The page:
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'I'm back' after Iraq, says Blair
September 13, 2004
Tony Blair has told TUC delegates in Brighton it is time to show his focus is back on issues at home after months dominated by the Iraq war.
The prime minister admitted it had seemed to many people he had neglected the issues affecting their daily lives.

He said: "Even if I've never been away, it's time to show I'm back."

Mr Blair promised to keep to the deal he made with unions this summer but said there could be no return to 1970s industrial practices.

And he signalled he would not back away from the government's sometimes controversial plans for modernising public services.

'No going back'

His speech, which won only polite applause from the gathered delegates, came a day after unions warned of strike action over job cuts and the pensions crisis.

Mr Blair stressed the need for unions to adapt to change and said the closed shop and flying pickets should be left behind.

He told union delegates: "Leave the past to the past... We won't go back to the agenda of the past. But there is much for us to do on the new agenda and do it together."

The daily lives of our citizens in Britain are not about foreign affairs

Tony Blair

Reserved reaction for Blair

He spent much of his speech explaining the 56 pledges made to unions at Labour's national policy forum in Warwick.

The deal did not shirk economic change, he said, but it combined it with an important principle.

"Good jobs do not come with bad work practices," he said.

Mr Blair said there was no easy solution to the pensions problems but the state pension and guarantees for the poorest pensioners would always be part of Labour's approach.

He also announced there could be new financial support for people aged between 19 and 30 on A-level or equivalent courses.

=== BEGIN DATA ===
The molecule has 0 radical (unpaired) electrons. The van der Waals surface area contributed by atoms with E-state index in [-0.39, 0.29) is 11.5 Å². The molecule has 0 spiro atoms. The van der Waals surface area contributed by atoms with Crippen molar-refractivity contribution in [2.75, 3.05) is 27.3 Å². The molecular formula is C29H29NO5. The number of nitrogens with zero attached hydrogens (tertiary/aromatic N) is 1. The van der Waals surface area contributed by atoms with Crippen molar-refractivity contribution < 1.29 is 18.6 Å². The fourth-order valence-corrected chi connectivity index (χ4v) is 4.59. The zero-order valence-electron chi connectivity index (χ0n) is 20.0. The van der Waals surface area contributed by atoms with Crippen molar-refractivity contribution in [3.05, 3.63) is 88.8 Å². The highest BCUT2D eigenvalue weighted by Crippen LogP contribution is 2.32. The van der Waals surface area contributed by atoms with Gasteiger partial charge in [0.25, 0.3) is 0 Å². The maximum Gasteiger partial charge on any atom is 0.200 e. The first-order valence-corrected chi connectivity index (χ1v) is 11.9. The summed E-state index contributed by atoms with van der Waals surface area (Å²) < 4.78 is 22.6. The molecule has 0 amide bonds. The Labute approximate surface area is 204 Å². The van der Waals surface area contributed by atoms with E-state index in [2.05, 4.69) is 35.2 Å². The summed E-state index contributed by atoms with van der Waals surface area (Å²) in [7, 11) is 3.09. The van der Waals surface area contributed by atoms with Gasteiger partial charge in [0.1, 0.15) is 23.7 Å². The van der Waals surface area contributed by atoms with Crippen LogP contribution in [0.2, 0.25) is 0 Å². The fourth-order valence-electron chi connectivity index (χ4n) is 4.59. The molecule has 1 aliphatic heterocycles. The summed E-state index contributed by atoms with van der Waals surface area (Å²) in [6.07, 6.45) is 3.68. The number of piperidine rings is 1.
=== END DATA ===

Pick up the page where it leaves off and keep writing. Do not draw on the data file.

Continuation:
Iraq war

He urged trade unions to work with ministers.

"Make a reality of the social partnership with sensible forward looking employers who share the belief that efficiency and fairness go hand in hand," he said.

The prime minister was about to speak at the TUC conference in 2001 when the 11 September US terror attacks took place.

Mr Barber has highlighted union concerns over pensions
Three years on, Mr Blair said he did not apologise for spending time on the war on terrorism.

"But vital though that war is, the daily lives of our citizens in Britain are not about foreign affairs," he said.

"It is interest rates, the workplace, taxes and bills, schools and hospitals and crime."

Mr Blair said his attention had not wavered from that challenge despite attention on world affairs, but that had not always been realised by the public.


Earlier, TUC general secretary Brendan Barber used his speech to say Labour's second term had seen its share of disappointments, including the Iraq war.

And he said the term "love-hate relationship" could have been invented to describe the party's relations with the unions.

But he stressed the importance of the Warwick agreement.

"I think that the programme put together in Warwick has made us more at ease with each other than for some time," Mr Barber told delegates.

"Best of all, it has given us a new sense of common purpose and a confidence that we can make sure of progress towards our goals."

Earlier CBI director general Digby Jones said trade unions for were "increasingly irrelevant", particularly when they still called for secondary picketing.

That prompted TUC president Roger Lyons to say: "It is not us who are out of touch with the aspirations of the British people or stuck in a time warp.

"The reality is that too many employers are behind the times, out of touch and putting exploitation of the flexible, under-regulated labour market before investment in skills."

Mixed reaction

Amicus general secretary Derek Simpson said the speech showed the government was listening.

"Quite frankly we think that can be converted into an understanding that they deserve the support at the next election for a third term," he told BBC News Online.

But Mark Serwotka, general secretary of the Public and Commercial Services Union, said he was "disappointed and angry" there had been no mention of plans to cut 100,000 civil service jobs.

His union is preparing to ballot on holding a national walk-out over the plans.

GMB leader Kevin Curran meanwhile complained Mr Blair's speech had lacked "dynamism" or a commitment to tackle the pensions crisis.


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